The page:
As I am writing this, the second day of Dashboard Week is almost over . It’s been an intense day, but we’ve been lucky to work on a very interesting topic. Today’s challenge was to use data on piracy from Maritme Information, combine it with other interesting data of own choice, and visualise it in Tableau. 


Data prep and exploration

I started by downloading and having a look at the Piracy data and brainstormed what other data I could combine it with to make it more interesting and engaging. The piracy dataset consists of all registered incidents related to piracy around the world from 1978 till today, with longitude and latitude of each attack, a victim and hostility description, and a general description of the attincident. As the dataset had longitude and latitude of each incident, I thought it would be interesting to find what countries the incidents were linked to and the level of prosperity for the respective countries. I found a dataset with spatial polygons of all the maritime zones and the the respective ‘owner country’ around the world at Marine Regions web page. I downloaded this dataset and did a spatial match with the longitudes and latitudes from the piracy dataset to determine in which country’s waters the incidents had happened. As the spatial match took a long time due to its size I decided to output this to a yxdb-file as I didn’t want to run it again. Please see a screenshot of the workflow below.

The next step was to find prosperity data for each of the countries and join this data to the piracy data. I downloaded GDP data from World Bank which also included income-group of each country (high, medium, low). I first joined the income groups data to the GDP for each year and country. Next, I joined the GDP & income group data to the piracy data and outputted this to Tableau hyper file. Please see the workflow below.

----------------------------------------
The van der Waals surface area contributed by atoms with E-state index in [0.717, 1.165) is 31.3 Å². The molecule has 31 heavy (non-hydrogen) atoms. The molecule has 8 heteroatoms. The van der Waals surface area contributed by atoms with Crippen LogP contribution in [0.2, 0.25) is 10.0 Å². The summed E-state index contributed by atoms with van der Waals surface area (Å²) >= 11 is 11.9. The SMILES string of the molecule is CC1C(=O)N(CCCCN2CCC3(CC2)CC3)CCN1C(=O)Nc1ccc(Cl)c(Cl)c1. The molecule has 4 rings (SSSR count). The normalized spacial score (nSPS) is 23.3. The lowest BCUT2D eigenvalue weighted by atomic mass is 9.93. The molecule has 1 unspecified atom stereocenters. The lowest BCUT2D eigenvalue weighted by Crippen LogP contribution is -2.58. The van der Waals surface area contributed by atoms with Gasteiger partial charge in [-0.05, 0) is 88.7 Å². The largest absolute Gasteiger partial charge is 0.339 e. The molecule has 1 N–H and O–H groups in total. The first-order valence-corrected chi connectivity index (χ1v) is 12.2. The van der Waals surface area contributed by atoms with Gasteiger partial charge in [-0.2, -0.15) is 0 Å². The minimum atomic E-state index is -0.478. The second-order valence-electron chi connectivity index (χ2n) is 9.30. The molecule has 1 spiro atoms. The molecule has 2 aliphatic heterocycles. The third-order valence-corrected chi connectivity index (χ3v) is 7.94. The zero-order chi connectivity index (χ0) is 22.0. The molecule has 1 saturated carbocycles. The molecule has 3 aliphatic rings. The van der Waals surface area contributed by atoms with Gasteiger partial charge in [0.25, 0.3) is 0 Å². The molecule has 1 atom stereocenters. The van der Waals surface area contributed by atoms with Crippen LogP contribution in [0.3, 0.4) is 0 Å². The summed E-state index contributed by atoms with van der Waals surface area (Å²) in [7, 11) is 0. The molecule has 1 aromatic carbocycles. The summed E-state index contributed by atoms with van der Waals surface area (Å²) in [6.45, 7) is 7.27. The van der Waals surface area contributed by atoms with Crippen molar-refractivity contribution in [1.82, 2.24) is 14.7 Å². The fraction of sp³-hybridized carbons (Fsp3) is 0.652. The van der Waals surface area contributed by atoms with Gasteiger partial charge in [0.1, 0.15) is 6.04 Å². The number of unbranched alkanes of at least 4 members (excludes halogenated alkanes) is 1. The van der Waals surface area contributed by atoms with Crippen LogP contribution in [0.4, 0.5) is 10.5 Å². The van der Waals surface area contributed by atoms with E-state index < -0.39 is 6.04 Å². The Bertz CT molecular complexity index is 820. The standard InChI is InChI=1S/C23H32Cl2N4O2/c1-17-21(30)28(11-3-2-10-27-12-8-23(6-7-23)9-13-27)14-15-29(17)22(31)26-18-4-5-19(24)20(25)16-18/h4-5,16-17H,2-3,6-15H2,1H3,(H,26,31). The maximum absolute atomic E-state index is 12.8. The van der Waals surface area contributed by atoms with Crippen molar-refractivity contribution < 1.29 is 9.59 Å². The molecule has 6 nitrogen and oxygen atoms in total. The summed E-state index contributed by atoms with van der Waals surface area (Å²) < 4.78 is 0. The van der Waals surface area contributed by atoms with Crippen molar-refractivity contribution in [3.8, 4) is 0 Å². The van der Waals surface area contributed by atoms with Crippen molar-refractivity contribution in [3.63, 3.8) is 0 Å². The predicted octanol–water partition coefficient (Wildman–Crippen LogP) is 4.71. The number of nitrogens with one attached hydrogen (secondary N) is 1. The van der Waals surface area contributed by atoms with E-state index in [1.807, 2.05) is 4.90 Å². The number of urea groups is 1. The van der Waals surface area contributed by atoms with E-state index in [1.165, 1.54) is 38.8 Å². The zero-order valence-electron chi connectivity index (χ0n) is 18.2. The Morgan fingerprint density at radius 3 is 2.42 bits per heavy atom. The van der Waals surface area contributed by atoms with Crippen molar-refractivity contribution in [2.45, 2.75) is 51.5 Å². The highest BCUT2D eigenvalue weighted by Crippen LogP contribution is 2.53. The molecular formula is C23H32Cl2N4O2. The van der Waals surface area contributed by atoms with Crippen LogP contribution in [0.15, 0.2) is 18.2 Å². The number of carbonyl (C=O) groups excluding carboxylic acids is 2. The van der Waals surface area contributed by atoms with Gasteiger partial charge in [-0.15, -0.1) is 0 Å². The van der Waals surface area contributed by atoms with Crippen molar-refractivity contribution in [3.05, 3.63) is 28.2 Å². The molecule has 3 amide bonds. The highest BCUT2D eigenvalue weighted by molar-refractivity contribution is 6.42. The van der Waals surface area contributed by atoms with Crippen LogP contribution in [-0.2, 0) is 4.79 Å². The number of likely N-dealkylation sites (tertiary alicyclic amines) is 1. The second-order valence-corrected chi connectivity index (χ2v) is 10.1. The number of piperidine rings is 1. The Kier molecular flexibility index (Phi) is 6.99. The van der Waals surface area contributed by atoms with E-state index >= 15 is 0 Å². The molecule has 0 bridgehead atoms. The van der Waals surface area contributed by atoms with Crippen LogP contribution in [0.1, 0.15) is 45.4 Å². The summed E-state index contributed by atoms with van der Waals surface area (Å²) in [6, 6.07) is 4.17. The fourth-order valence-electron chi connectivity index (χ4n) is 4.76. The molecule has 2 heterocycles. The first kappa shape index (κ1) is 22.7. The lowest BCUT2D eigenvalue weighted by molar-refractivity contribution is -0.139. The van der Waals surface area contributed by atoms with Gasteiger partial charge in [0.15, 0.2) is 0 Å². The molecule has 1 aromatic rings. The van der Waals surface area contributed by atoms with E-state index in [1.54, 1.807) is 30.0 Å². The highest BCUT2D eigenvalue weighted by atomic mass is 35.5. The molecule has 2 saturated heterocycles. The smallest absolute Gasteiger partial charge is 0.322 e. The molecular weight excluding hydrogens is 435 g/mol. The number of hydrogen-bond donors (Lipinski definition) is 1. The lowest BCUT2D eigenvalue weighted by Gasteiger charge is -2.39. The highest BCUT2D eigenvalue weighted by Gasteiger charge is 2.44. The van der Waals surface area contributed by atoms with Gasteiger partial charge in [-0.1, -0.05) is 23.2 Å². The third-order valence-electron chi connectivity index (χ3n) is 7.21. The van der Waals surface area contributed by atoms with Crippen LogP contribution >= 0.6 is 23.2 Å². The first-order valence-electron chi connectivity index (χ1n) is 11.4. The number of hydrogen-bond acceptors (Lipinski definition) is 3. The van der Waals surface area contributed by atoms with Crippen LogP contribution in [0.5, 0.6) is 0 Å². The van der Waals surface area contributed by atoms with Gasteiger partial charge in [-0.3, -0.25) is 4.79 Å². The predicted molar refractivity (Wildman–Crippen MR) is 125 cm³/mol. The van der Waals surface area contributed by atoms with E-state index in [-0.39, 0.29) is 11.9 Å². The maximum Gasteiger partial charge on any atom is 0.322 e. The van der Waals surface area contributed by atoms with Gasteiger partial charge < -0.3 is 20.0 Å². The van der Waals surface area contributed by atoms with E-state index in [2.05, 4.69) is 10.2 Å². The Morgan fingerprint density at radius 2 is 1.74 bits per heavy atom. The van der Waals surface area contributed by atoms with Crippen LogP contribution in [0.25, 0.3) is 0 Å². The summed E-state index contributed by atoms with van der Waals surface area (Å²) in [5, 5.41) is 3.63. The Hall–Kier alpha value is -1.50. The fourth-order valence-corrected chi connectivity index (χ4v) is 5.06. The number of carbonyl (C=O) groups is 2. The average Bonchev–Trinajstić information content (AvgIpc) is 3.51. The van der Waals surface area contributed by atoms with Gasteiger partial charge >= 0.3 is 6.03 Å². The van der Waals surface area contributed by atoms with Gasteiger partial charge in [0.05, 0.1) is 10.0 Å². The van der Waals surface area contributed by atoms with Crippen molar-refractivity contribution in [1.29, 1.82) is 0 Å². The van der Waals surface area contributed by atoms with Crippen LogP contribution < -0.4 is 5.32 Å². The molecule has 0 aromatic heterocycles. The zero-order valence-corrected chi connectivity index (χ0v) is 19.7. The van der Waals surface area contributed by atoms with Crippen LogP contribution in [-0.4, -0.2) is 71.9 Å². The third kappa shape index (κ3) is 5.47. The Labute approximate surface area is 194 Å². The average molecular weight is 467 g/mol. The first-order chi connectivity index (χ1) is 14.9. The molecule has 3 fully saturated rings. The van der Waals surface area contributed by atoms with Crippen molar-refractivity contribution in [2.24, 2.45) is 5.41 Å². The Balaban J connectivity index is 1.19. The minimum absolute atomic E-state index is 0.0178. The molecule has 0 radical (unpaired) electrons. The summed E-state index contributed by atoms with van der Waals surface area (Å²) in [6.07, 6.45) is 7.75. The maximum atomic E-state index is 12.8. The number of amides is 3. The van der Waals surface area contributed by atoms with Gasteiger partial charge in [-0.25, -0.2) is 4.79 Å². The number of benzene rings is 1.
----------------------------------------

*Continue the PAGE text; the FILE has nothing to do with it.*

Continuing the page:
For the visualisation part, I started by doing the same thing I always do before I am creating a viz – make a list of what I wanted to show in the visualisation, followed by a quick draft. I decided that I wanted the visualisation to at least include the following:

  • All the pirate incidents showed on a map together with the prosperity of the countries where the incidents happened
  • A bar chart showing the countries with the most pirate incidents in their waters
  • A timeline showing the number of pirate incidents over time

After a couple of hours and many iterations later, I ended up with the visualisation as shown below. The dashboard is fully interactive, and you can find it on Tableau Public by clicking here. One of the interesting insights from the viz is that Indonesia is the country in the world with the highest number reported of pirate incidents in their national waters. For the future, I would like to compare the GDP data for country and each year with the number of pirate incidents to see if there can be a relation here. It would also be interesting to look at different types of incidents.


Anders Wold
Author: Anders Wold